“If you think that your loved one may be a danger to themselves or others while behind the wheel, it is time to have a frank, but compassionate discussion with them.”
From the time we are teenagers, the automobile has been the ultimate symbol of freedom. We have the license to drive anywhere and everywhere. As a result, we are the masters of our own destiny. We use the car to run errands, go on road trips, commute to work and visit family and friends. At some point, however, we slow down and it comes time to relinquish the keys. This is often a sad day for everyone involved. No one wants to be the one to take away that freedom from a loved one. However, for the safety of you and everyone on the road, it is a decision that must be made, when we exhibit certain signs.
How We Age Affects Our Driving Ability
As we age, certain mental and physiological changes happen that can affect our ability to drive. When these changes become too severe, accidents can happen and people can be hurt or killed. These changes can include:
- Vision – as our distance vision is hampered, we cannot see things until they are right upon us. This reduces our ability to react and avoid an accident.
- Joint Issues – inflamed joints can lead to reduced range of motion, affecting our ability to turn our heads to check mirrors and blind spots. Shoulder and elbow problems can make steering difficult. Knee and hip issues can affect braking and accelerating.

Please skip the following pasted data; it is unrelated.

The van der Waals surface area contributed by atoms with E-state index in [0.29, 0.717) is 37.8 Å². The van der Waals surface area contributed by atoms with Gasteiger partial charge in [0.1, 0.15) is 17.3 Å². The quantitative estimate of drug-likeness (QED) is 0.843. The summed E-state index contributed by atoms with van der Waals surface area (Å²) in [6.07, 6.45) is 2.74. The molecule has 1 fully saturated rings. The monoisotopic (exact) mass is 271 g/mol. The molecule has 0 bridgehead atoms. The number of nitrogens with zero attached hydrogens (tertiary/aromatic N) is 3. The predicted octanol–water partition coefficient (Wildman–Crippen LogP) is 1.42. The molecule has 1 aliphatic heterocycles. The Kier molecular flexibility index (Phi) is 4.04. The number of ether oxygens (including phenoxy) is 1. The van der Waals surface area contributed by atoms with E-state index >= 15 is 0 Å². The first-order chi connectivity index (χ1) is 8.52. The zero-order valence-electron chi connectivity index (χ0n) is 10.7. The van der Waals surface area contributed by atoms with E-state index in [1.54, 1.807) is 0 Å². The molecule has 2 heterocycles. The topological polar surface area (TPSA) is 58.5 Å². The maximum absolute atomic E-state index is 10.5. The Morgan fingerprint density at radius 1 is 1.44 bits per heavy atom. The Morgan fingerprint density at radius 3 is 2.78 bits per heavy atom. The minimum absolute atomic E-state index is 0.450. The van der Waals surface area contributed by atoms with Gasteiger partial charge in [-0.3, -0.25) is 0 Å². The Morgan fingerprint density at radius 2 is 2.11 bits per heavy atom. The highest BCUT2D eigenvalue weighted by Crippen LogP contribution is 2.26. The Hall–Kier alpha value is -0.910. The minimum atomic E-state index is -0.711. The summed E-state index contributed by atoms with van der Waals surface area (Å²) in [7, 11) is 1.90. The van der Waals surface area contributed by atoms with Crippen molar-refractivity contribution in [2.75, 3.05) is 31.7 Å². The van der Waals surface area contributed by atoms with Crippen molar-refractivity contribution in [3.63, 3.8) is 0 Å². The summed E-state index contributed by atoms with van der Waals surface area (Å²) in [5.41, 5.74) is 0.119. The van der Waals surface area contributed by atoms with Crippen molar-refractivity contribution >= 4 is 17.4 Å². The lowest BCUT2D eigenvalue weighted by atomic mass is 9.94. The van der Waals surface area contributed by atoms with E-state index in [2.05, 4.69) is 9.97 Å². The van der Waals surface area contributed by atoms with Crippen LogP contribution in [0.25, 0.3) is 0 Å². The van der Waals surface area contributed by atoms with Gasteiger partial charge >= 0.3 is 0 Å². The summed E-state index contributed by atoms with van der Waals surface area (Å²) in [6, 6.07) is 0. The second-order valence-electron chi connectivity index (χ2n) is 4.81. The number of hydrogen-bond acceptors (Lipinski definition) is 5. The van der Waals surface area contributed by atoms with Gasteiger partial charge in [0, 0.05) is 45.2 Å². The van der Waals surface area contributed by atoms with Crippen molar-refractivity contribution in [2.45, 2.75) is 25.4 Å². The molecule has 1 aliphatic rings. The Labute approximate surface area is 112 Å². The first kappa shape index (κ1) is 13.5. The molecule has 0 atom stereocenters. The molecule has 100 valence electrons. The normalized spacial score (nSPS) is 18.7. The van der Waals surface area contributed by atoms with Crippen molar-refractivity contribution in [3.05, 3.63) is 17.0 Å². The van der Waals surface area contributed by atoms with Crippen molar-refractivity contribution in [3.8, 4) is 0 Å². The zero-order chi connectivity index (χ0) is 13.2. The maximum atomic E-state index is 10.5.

- Hearing Issues – losing the ability to hear some or all frequencies impacts our capacity to hear horns, sirens and other indications that danger is near.
- Slowed Reflexes – when our reflexes slow down, we can no longer respond quickly to emergency situations, like avoiding a darting pedestrian, cyclist or pet.
- Coordination Changes – reduction in eye hand coordination and coordination , can make controlling a vehicle more difficult.
- Mental Decline – while we may still be smart as a tack, other things such as multitasking, locating signs, observing lights and signals may become more difficult.
- Dementia – suddenly forgetting where we are can be frightening, but doing so behind the wheel can be deadly.
Prescription Drugs Affect Driving Ability
Just like driving under the influence of illegal drugs can cause accidents, so too may driving under the influence of legal prescription drugs, like pain killers and muscle relaxants.
At the first sign of mental or physical decline, it is critical to observe how your aging loved one can respond to the rigors of driving a vehicle. If you think that your loved one may be a danger to themselves or others while behind the wheel, it is time to have a frank, but compassionate discussion with them about relinquishing the car keys.
References: Seniors: When To Turn Over The Car Keys (6/2017) http://www.dmv.org/how-to-guides/senior-driving.php